Journal of Materials Science

, Volume 45, Issue 12, pp 3228–3241

# Statistical quantification of the microstructural homogeneity of size and orientation distributions

Article

## Abstract

Methodologies to quantify the microstructural homogeneity, or uniformity, have been developed based on the proposed statistical homogeneity theory. Two kinds of homogeneities are considered, for the size and orientation distributions, respectively. In the case of size distribution, the homogeneity is quantified using two parameters, H 0.1 and H 0.2, which are defined as the probabilities falling into the ranges of μ ± 0.1μ and μ ± 0.2μ, respectively, where μ is the mean size. Whereas in the case of orientation distribution, three parameters are used to quantify the homogeneity: H R, the mean resultant length that is a simple measure of the angular data concentration, and H 0.1 and H 0.2, which are the probabilities in particular angular ranges of the circular or spherical data. These homogeneity quantities are formularized using the common statistical models, and typical examples are demonstrated.

### List of symbols

a, b, c

Grain axes

COV or σ/μ

Coefficient of variation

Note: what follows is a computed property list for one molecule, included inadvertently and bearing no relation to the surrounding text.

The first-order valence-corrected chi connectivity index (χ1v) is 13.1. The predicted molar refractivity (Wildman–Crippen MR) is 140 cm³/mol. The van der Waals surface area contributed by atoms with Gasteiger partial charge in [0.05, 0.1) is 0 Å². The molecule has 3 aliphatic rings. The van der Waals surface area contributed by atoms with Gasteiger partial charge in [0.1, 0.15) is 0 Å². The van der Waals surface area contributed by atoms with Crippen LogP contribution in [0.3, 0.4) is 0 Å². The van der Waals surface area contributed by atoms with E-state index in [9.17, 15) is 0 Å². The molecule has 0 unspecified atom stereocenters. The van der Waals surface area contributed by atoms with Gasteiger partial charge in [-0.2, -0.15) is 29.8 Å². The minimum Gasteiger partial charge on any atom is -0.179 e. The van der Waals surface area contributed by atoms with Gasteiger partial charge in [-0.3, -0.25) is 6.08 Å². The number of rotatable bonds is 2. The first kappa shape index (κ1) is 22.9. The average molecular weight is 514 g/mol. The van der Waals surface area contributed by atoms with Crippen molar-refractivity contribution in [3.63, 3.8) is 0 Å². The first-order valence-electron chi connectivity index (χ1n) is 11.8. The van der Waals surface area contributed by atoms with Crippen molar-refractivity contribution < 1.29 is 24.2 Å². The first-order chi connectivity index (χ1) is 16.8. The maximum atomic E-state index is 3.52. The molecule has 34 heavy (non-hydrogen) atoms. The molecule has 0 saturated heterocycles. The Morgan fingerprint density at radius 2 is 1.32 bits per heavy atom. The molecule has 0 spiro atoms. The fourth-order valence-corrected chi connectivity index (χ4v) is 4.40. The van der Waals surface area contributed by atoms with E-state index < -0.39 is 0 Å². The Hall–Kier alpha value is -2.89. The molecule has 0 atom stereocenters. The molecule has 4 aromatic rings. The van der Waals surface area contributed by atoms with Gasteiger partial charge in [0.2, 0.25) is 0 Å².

COV(dmean)

Coefficient of variation of the mean near-neighbor distance

$$\left( {\overline{C} ,\,\overline{S} } \right)$$

Coordinates of mean resultant vector

D, D0.1 and D0.2

Dispersion quantities

f

Probability density function

Gv

Grain homogeneity parameter

H, H0.1 and H0.2

Homogeneity quantities

HR

Directional homogeneity quantity

HPq

Dimensionless homogeneity parameter

K

Curvature

L

Length

N

Total number, or measurement number

p

Fitting parameter

$$\overline{R}$$

Mean resultant length

r

Correlation coefficient

s

Sample standard deviation

Usize

Size uniformity

Usp

Spatial uniformity

$$\overline{V}$$

Mean volume

$$\overline{x}$$

Sample mean

(x, y)

Mass center

$$(x_{\text{G}} ,y_{\text{G}} )$$

Mass gravity center

$$(x_{\text{S}} ,y_{\text{S}} )$$

Microstructural center

α and β

Fitting parameters

ϕ

Longitude

κ

Fitting parameter

μ

Population mean

θ

Angle, or colatitude

ρ

Population mean resultant length

σ

Population standard deviation

$$\sigma_{\text{ga}}$$

Standard deviation of the grain areas

## Notes

### Acknowledgement

The author thanks three reviewers for their in-depth critical comments and constructive suggestions to improve this article.

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